Sleep at least 7-8 hours

This is a simple rule that you can't do anything about. To feel energized and vigorous during the day, you need to get a good night's sleep.

“If you want to be good at something, go to bed,” says Tate.

“Sleep is the number one predictor of success,” agrees Barnes. - People think that it is enough for them to sleep five or six hours and everything will be fine. But even a small lack of sleep will have a noticeable negative effect."

A 2009 study found that people who sleep five hours a night for four days have significant cognitive decline. When performing the simplest tasks, they showed the level of efficiency characteristic of drunk people with an alcohol level of 0.6 ppm (for men of average weight, this is two bottles of beer).

If you regularly sleep eight hours a night, your energy dips will be less severe and easier to control.

Let's summarize the basic principles.

What do we have to do:

  • Meditate or do breathing exercises when you feel tired and sleepy.
  • Put your gadgets aside at least an hour before bed and try to get 7-8 hours of regular sleep.
  • Use music to motivate and boost energy.

What you can't do:

  • Perform creative tasks and work that requires concentration during an energy downturn. Leave these tasks for periods of vigor and energy.
  • Sit at your desk all day. Take short walks, stretch, and exercise to increase energy levels.
  • Addicted to coffee during the afternoon recession.

Now, here are some real-world examples of how the above methods have helped to cope with fatigue during the day and get more done.

Example No. 1. Getting energy from meditation

Dan Scalco often struggled with afternoon fatigue. As the CEO of Digitalux, a digital marketing company in Hoboken, New Jersey, Dan worked 12 hours a day to manage customer situations and manage his team.

He tried supplements and multivitamins, went to the gym, even tried occasional naps in the office to restore energy. But nothing helped him to cope with the afternoon fatigue.

Then he became interested in what strategies helped successful businessmen, and found that many of them use meditation practices.

At first, he was skeptical, as he always saw meditation as a frivolous activity, which only hippies are fond of. But the more he read about its benefits, the more he wanted to try.

The effect of the meditation was immediate. Dan felt more energized, his stress levels decreased, and his concentration increased while communicating with clients and the team.

He now tries to meditate for at least 15-20 minutes, usually between 14:30 and 15:00. He sits on an office chair, puts his hands on his knees, closes his eyes and repeats the mantra to himself.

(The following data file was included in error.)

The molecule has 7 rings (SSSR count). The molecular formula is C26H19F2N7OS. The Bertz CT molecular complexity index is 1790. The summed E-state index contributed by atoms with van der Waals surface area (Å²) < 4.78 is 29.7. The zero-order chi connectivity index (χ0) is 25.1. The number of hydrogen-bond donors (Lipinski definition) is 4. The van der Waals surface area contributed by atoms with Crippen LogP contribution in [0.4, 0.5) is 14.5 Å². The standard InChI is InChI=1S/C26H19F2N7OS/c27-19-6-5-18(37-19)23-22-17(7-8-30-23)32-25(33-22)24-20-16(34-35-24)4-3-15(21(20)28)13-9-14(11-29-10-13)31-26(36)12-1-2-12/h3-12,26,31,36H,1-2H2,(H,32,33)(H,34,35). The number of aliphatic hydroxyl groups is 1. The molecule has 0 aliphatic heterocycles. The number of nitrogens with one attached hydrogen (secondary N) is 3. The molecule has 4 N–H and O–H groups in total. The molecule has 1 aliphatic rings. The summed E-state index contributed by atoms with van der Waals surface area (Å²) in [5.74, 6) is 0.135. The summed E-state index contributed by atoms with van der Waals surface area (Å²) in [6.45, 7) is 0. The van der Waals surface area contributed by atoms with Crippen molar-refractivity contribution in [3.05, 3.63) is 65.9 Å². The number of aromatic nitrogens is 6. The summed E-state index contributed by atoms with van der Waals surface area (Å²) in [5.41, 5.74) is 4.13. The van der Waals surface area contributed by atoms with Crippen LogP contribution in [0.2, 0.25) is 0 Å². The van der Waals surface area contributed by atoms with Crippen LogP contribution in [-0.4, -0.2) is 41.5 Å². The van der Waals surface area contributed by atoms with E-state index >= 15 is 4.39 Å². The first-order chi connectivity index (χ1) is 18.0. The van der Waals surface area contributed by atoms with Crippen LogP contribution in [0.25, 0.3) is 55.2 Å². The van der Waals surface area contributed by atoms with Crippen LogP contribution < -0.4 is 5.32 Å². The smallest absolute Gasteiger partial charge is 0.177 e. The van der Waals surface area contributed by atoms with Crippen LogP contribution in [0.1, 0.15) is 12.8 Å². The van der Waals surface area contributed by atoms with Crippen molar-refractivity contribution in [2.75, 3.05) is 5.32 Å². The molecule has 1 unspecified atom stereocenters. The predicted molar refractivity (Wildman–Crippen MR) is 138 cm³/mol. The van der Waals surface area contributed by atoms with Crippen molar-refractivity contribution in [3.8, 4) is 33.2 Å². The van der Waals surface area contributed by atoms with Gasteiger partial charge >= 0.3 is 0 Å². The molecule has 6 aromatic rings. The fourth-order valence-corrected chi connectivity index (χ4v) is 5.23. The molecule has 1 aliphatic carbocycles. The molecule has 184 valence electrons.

“It's like taking a 20 minute vacation every day,” he says. - And then I feel as if my brain has recharged. I can honestly say that meditation at least once a day has changed my life. She gave me an inexhaustible supply of energy and greatly increased my productivity."

Example # 2. Make the most of a high performance watch

Ryan Hulland was terribly tired. Vice President and co-owner of Monitoring Management (MonMan), a supplier of electrical equipment and HVAC systems, he spent weeks at work trying to expand the business. And in the evenings he helped put his three-year-old child to bed, after which he returned to the computer to finish the work.

He started drinking more coffee and energy drinks, but found that they did not provide a permanent effect over time.

Ryan tried going for walks regularly, usually after lunch. He realized that physical activity helps him to be more alert and encourages the emergence of creative ideas. But when he returned from a walk refreshed and full of energy, he often had to solve routine tasks from his to-do list, which instantly negated the positive effect of the walk.

Then he began to write his to-do list on an office board and divide it into three columns. The first column, “Funny,” included activities that required creativity, such as writing articles for a company blog. The second column, “Anything,” included more routine tasks that did not require concentration or special mental activity, such as filling out paperwork. And the third column - "Urgent" - included things that need to be done regardless of how he feels.

I tried to match the things on my list with how I feel at a particular time. When I have a lot of energy, I like to do interesting creative tasks, and when fatigue strikes, I do boring, routine tasks.

Ryan Halland

Ryan says that thanks to his new to-do list format, he gets better results and does a lot more when his energy rises. And instead of mindlessly surfing the Internet during periods of fatigue, he performs routine tasks from his “Anything” column.

“It rarely happens during the day that I’m not busy with anything,” he says. At the same time, Ryan works the same number of hours as before his experiment with columns, but spends this time 20-30% more efficiently. And when he comes home at night, he feels less tired than before.

As you can see, there is no universal way. Someone is helped by meditation, someone works better by rationally distributing tasks. Try all the methods, and you will surely find something that will help you cope with fatigue in the afternoon.